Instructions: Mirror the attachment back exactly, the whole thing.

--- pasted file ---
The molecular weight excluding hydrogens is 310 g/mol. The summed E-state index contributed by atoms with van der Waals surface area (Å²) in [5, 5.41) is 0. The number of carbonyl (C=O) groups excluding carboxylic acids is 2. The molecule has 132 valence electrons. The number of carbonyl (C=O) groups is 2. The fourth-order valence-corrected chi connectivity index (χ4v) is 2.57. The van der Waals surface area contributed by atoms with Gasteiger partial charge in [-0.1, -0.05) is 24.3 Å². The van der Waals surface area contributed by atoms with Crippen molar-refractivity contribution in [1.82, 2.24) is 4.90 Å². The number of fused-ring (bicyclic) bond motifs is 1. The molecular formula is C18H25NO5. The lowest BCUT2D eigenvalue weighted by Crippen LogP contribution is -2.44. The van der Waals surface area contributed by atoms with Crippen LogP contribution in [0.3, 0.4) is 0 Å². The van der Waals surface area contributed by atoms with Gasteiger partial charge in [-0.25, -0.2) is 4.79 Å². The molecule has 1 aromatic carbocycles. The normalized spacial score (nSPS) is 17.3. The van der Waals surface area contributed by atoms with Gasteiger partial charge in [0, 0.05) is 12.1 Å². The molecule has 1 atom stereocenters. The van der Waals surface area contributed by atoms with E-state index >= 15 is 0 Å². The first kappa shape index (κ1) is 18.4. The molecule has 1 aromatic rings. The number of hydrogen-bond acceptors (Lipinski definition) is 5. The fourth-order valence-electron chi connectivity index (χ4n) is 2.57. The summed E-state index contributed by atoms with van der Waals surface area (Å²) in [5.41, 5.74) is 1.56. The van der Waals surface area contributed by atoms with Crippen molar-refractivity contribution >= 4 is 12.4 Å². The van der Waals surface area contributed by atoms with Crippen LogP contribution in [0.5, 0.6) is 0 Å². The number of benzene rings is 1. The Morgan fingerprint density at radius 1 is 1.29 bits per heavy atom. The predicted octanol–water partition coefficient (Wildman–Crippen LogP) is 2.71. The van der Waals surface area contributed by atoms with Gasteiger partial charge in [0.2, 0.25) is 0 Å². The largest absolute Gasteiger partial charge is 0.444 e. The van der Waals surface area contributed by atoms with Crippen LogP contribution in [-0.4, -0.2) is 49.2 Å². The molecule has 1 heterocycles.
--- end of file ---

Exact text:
The molecular weight excluding hydrogens is 310 g/mol. The summed E-state index contributed by atoms with van der Waals surface area (Å²) in [5, 5.41) is 0. The number of carbonyl (C=O) groups excluding carboxylic acids is 2. The molecule has 132 valence electrons. The number of carbonyl (C=O) groups is 2. The fourth-order valence-corrected chi connectivity index (χ4v) is 2.57. The van der Waals surface area contributed by atoms with Gasteiger partial charge in [-0.1, -0.05) is 24.3 Å². The van der Waals surface area contributed by atoms with Crippen molar-refractivity contribution in [1.82, 2.24) is 4.90 Å². The number of fused-ring (bicyclic) bond motifs is 1. The molecular formula is C18H25NO5. The lowest BCUT2D eigenvalue weighted by Crippen LogP contribution is -2.44. The van der Waals surface area contributed by atoms with Crippen LogP contribution in [0.3, 0.4) is 0 Å². The van der Waals surface area contributed by atoms with Gasteiger partial charge in [-0.25, -0.2) is 4.79 Å². The molecule has 1 aromatic carbocycles. The normalized spacial score (nSPS) is 17.3. The van der Waals surface area contributed by atoms with Gasteiger partial charge in [0, 0.05) is 12.1 Å². The molecule has 1 atom stereocenters. The van der Waals surface area contributed by atoms with E-state index >= 15 is 0 Å². The first kappa shape index (κ1) is 18.4. The molecule has 1 aromatic rings. The number of hydrogen-bond acceptors (Lipinski definition) is 5. The fourth-order valence-electron chi connectivity index (χ4n) is 2.57. The summed E-state index contributed by atoms with van der Waals surface area (Å²) in [5.41, 5.74) is 1.56. The van der Waals surface area contributed by atoms with Crippen molar-refractivity contribution >= 4 is 12.4 Å². The van der Waals surface area contributed by atoms with Crippen LogP contribution in [0.5, 0.6) is 0 Å². The number of benzene rings is 1. The Morgan fingerprint density at radius 1 is 1.29 bits per heavy atom. The predicted octanol–water partition coefficient (Wildman–Crippen LogP) is 2.71. The van der Waals surface area contributed by atoms with Gasteiger partial charge in [0.2, 0.25) is 0 Å². The largest absolute Gasteiger partial charge is 0.444 e. The van der Waals surface area contributed by atoms with Crippen LogP contribution in [-0.4, -0.2) is 49.2 Å². The molecule has 1 heterocycles.